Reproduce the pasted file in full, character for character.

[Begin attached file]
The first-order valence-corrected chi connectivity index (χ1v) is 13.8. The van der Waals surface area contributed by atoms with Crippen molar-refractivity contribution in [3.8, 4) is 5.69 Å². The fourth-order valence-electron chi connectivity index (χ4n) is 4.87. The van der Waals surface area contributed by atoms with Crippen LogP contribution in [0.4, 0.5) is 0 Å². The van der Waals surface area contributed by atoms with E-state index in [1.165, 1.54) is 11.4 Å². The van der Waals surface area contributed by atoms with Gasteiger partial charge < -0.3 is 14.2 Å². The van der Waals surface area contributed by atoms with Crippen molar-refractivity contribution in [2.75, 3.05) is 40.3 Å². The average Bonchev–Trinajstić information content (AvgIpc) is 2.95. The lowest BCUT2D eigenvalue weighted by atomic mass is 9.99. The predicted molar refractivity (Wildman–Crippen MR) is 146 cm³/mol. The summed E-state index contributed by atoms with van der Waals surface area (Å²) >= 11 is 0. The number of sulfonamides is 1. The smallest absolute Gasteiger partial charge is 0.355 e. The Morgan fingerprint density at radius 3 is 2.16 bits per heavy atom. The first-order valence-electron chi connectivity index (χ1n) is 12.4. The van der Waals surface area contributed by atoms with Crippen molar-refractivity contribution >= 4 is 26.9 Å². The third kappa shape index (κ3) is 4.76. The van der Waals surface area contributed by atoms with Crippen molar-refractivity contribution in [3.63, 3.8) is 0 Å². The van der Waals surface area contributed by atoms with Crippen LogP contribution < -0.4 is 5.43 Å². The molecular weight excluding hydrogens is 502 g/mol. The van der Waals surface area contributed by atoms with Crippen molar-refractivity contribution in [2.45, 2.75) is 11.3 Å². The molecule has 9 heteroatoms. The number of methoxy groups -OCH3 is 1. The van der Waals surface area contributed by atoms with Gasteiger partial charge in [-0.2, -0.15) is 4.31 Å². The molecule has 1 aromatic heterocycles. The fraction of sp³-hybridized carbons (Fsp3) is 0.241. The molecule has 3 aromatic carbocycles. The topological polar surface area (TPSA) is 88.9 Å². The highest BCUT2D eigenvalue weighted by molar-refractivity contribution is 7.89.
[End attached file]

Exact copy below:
The first-order valence-corrected chi connectivity index (χ1v) is 13.8. The van der Waals surface area contributed by atoms with Crippen molar-refractivity contribution in [3.8, 4) is 5.69 Å². The fourth-order valence-electron chi connectivity index (χ4n) is 4.87. The van der Waals surface area contributed by atoms with Crippen LogP contribution in [0.4, 0.5) is 0 Å². The van der Waals surface area contributed by atoms with E-state index in [1.165, 1.54) is 11.4 Å². The van der Waals surface area contributed by atoms with Gasteiger partial charge < -0.3 is 14.2 Å². The van der Waals surface area contributed by atoms with Crippen molar-refractivity contribution in [2.75, 3.05) is 40.3 Å². The average Bonchev–Trinajstić information content (AvgIpc) is 2.95. The lowest BCUT2D eigenvalue weighted by atomic mass is 9.99. The predicted molar refractivity (Wildman–Crippen MR) is 146 cm³/mol. The summed E-state index contributed by atoms with van der Waals surface area (Å²) >= 11 is 0. The number of sulfonamides is 1. The smallest absolute Gasteiger partial charge is 0.355 e. The Morgan fingerprint density at radius 3 is 2.16 bits per heavy atom. The first-order valence-electron chi connectivity index (χ1n) is 12.4. The van der Waals surface area contributed by atoms with Crippen molar-refractivity contribution >= 4 is 26.9 Å². The third kappa shape index (κ3) is 4.76. The van der Waals surface area contributed by atoms with Crippen molar-refractivity contribution in [3.63, 3.8) is 0 Å². The van der Waals surface area contributed by atoms with Crippen LogP contribution < -0.4 is 5.43 Å². The molecular weight excluding hydrogens is 502 g/mol. The van der Waals surface area contributed by atoms with Crippen molar-refractivity contribution in [2.45, 2.75) is 11.3 Å². The molecule has 9 heteroatoms. The number of methoxy groups -OCH3 is 1. The van der Waals surface area contributed by atoms with Gasteiger partial charge in [-0.2, -0.15) is 4.31 Å². The molecule has 1 aromatic heterocycles. The fraction of sp³-hybridized carbons (Fsp3) is 0.241. The molecule has 3 aromatic carbocycles. The topological polar surface area (TPSA) is 88.9 Å². The highest BCUT2D eigenvalue weighted by molar-refractivity contribution is 7.89.